Instead, 20.Rhe1 a5 21.Qb2 Qc5 22.Kb1 Rd4 23.Qc1 a4 24.Be4 f5 25.Rxd4 Rxd4 26.Bd3 axb3 27.cxb3 Qxc1+ 28.Kxc1 Bxb3 occurred which should have just been a draw but Fabi seemingly tried too hard to win and disaster struck leaving Black with a notable scalp. Yep it’s really true!
Yugoslav Attack 9.0-0-0 d5 10.exd5 Nxd5 11.Nxc6 bxc6 12.Bd4 Bxd4 13.Qxd4 Qb6 14.Na4 Qc7 15.Bc4 Rd8 16.g3 Bh3!? [B76]
I think we can be proud that it is essentially ChessPublishing that has brought to the World the now seemingly key variation 9.0-0-0 d5 10.exd5 Nxd5 11.Nxc6 bxc6 12.Bd4 Bxd4 13.Qxd4 Qb6 14.Na4 Qc7 15.Bc4 Rd8 16.g3 Bh3!?:
Given that 16 g3 gained momentum through White’s desire to keep the black pieces out of the f4-square and essentially shield the h2-pawn from the black queen, this tricky response (connecting the black rooks) appears to have solved any Black problems. Earlier I remarked that to his detriment Caruana may not be keeping up with current events on our site, but it could well be that there is one top Azerbaijan GM that does!
Indeed, Deac, B - Mamedov, R continued 17.Qf2 Nb6 18.Rxd8+ Rxd8 19.Nxb6 axb6 20.Rd1 Rxd1+ 21.Kxd1 Qd6+ 22.Kc1 Qe5 23.a4 c5 when Black was still absolutely fine.
To be honest, I’m still not sure about including such a far from thrilling encounter in an update but it was a top-level ‘tussle’ in a cutting-edge line and so I’ll let it slide!
Yugoslav Attack 9.Bc4 Bd7 10.0-0-0 Rc8 11.Bb3 Ne5 12.g4 b5 13.h4 [B78]
Next up, though, is a polar opposite! I’m not going to lie, originally I was intending to include a Soltis encounter but that will have to wait a little as the following tournament advertisement was recently forwarded to my inbox and after the sort of kind words, I simply couldn’t resist annotating it!
So about the following was written ‘This game was played at the recent Golders Green rapid between Dave Cork and Ashir Valjee in the Major Under 170 section. If you play the Dragon Variation of the Sicilian Defence, with either colour, you will never be bored. Ask GM Chris Ward! It is quite possible to walk past the game and say with confidence "white is winning here, he'll probably mate on h7 in a few moves", and then just a few minutes later walk past the same board and say "black is totally winning - there must be mate here somewhere!" and be right both times!’.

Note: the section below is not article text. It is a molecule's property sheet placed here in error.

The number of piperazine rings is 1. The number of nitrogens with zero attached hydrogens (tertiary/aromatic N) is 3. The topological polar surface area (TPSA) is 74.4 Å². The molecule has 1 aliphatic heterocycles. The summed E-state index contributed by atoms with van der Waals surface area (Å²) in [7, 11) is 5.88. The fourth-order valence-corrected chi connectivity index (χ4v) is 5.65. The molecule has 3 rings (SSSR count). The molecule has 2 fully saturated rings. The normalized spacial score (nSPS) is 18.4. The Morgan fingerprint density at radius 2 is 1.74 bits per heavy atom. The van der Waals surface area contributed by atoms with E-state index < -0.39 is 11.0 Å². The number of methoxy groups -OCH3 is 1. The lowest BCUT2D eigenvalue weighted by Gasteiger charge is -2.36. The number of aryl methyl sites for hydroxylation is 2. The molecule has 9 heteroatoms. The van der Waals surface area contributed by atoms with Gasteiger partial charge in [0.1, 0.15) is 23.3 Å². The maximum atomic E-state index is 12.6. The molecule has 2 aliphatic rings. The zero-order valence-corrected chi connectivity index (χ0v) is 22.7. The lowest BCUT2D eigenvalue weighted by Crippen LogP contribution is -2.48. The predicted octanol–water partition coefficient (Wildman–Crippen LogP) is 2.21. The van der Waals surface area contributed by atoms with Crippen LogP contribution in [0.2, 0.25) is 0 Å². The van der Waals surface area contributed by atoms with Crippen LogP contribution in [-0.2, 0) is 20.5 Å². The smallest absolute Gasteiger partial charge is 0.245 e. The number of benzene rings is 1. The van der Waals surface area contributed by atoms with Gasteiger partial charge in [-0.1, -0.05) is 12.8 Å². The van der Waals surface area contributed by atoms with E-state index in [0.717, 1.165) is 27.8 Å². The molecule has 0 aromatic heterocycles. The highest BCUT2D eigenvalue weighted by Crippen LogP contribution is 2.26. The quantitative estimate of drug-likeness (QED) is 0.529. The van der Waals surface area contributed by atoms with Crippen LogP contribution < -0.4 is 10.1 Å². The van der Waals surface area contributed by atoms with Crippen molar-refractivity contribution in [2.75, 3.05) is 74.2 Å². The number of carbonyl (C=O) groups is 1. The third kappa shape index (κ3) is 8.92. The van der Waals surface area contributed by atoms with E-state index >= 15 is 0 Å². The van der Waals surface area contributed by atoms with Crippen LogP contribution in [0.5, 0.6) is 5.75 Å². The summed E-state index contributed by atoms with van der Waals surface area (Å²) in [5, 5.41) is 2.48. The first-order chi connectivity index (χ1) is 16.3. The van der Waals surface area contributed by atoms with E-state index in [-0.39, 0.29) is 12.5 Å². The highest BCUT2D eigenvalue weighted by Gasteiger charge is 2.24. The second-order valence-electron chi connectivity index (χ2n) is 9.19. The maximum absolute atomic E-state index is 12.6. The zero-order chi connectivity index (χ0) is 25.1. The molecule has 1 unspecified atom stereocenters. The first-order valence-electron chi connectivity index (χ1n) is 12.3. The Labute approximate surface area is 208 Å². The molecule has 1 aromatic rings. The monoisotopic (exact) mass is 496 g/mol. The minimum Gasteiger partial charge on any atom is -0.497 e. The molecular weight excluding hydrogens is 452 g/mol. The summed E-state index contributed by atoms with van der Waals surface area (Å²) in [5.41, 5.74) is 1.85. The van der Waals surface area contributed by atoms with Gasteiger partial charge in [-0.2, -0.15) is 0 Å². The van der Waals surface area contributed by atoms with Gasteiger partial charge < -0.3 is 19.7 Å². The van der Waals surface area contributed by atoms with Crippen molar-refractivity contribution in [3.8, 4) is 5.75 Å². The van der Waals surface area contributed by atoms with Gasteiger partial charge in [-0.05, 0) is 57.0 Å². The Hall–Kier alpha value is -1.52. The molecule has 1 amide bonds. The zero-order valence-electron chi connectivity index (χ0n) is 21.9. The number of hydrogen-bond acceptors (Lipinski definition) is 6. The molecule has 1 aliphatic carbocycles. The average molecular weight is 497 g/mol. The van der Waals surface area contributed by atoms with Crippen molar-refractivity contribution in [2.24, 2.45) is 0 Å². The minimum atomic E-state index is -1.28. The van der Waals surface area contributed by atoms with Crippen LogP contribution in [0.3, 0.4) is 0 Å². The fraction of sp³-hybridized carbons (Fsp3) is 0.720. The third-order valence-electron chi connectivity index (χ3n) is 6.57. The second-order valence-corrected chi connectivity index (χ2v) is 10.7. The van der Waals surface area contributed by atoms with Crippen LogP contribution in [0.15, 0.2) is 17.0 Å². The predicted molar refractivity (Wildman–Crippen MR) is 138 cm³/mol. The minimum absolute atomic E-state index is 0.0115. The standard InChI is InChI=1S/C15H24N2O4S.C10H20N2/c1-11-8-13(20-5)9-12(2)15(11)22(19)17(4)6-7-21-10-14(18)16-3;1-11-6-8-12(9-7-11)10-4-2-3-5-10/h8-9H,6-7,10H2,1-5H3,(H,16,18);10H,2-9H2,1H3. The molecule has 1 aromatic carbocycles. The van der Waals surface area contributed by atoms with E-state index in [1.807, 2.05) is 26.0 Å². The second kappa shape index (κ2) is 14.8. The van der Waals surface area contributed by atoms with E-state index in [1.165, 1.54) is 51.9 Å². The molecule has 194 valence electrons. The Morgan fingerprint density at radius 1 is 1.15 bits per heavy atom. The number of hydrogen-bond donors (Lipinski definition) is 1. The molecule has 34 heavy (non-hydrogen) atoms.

Though from time to time I do feature the occasional club player game, to be fair the phrase ‘beginner’s corner’ sounds a little disrespectful even if the players involved in such games are significantly below the ratings of most players we tend to feature!
Okay, so it’s the game Cork, D - Valjee, A and 7.Be3 0-0 8.Qd2 Nc6 9.Bc4 Bd7 10.0-0-0 Rc8 11.Bb3 Ne5 12.g4?!:
which in the past we have decided is inferior to both 12 h4 and 12 Kb1 and with regards the latter, Black now not needing to transpose to the line 12...Nc4 13 Bxc4 Rxc4 14 g4. Indeed given White’s weakening of the f3-pawn, 12...b5! isn’t even a sacrifice.
Now proceeded fun and games in 13.h4 b4 14.Nd5 Nxd5 15.exd5 a5! 16.Nc6 Bxc6 17.dxc6 Nxf3? 18.Qd5?! Ne5 19.h5 e6 20.Qe4 d5 21.Qg2 Rxc6?! when White missed an opportunity to equalise through 21 Rxd5! and instead 22.hxg6 fxg6 23.Qh2 h5 left Black in control and after plenty of inaccuracies from both sides, on his way to victory.
Back soon! Chris
>> Previous Update >>
To get in touch with me subscribers can email me at Chris Ward@ChessPublishing.com.